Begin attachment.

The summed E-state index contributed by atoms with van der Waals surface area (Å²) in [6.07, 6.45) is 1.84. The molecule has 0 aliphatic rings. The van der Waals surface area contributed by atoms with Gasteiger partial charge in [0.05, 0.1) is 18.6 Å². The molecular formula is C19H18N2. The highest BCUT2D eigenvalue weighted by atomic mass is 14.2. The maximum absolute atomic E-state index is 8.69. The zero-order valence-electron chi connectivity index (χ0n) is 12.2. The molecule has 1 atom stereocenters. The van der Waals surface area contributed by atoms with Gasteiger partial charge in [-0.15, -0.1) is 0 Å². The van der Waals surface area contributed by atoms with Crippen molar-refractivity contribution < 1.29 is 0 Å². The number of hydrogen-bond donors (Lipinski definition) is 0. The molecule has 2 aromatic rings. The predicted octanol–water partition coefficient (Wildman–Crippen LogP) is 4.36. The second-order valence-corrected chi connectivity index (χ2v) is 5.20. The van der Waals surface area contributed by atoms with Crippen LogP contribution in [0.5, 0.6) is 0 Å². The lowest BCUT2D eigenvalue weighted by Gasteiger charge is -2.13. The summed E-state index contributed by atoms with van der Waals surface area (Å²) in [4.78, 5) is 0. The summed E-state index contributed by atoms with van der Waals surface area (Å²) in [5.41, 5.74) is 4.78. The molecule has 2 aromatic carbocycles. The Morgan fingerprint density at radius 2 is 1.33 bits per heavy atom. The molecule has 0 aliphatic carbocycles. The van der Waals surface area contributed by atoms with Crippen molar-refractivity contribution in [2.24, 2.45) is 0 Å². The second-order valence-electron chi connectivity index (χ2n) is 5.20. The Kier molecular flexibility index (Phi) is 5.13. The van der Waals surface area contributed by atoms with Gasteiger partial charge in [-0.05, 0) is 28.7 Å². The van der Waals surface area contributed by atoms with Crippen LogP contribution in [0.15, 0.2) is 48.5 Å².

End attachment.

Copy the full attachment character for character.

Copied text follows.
The summed E-state index contributed by atoms with van der Waals surface area (Å²) in [6.07, 6.45) is 1.84. The molecule has 0 aliphatic rings. The van der Waals surface area contributed by atoms with Gasteiger partial charge in [0.05, 0.1) is 18.6 Å². The molecular formula is C19H18N2. The highest BCUT2D eigenvalue weighted by atomic mass is 14.2. The maximum absolute atomic E-state index is 8.69. The zero-order valence-electron chi connectivity index (χ0n) is 12.2. The molecule has 1 atom stereocenters. The van der Waals surface area contributed by atoms with Gasteiger partial charge in [-0.15, -0.1) is 0 Å². The van der Waals surface area contributed by atoms with Crippen molar-refractivity contribution < 1.29 is 0 Å². The number of hydrogen-bond donors (Lipinski definition) is 0. The molecule has 2 aromatic rings. The predicted octanol–water partition coefficient (Wildman–Crippen LogP) is 4.36. The second-order valence-corrected chi connectivity index (χ2v) is 5.20. The van der Waals surface area contributed by atoms with Crippen LogP contribution in [0.5, 0.6) is 0 Å². The lowest BCUT2D eigenvalue weighted by Gasteiger charge is -2.13. The summed E-state index contributed by atoms with van der Waals surface area (Å²) in [4.78, 5) is 0. The summed E-state index contributed by atoms with van der Waals surface area (Å²) in [5.41, 5.74) is 4.78. The molecule has 2 aromatic carbocycles. The Morgan fingerprint density at radius 2 is 1.33 bits per heavy atom. The molecule has 0 aliphatic carbocycles. The van der Waals surface area contributed by atoms with Crippen molar-refractivity contribution in [2.24, 2.45) is 0 Å². The second-order valence-electron chi connectivity index (χ2n) is 5.20. The Kier molecular flexibility index (Phi) is 5.13. The van der Waals surface area contributed by atoms with Gasteiger partial charge in [-0.05, 0) is 28.7 Å². The van der Waals surface area contributed by atoms with Crippen LogP contribution in [0.15, 0.2) is 48.5 Å².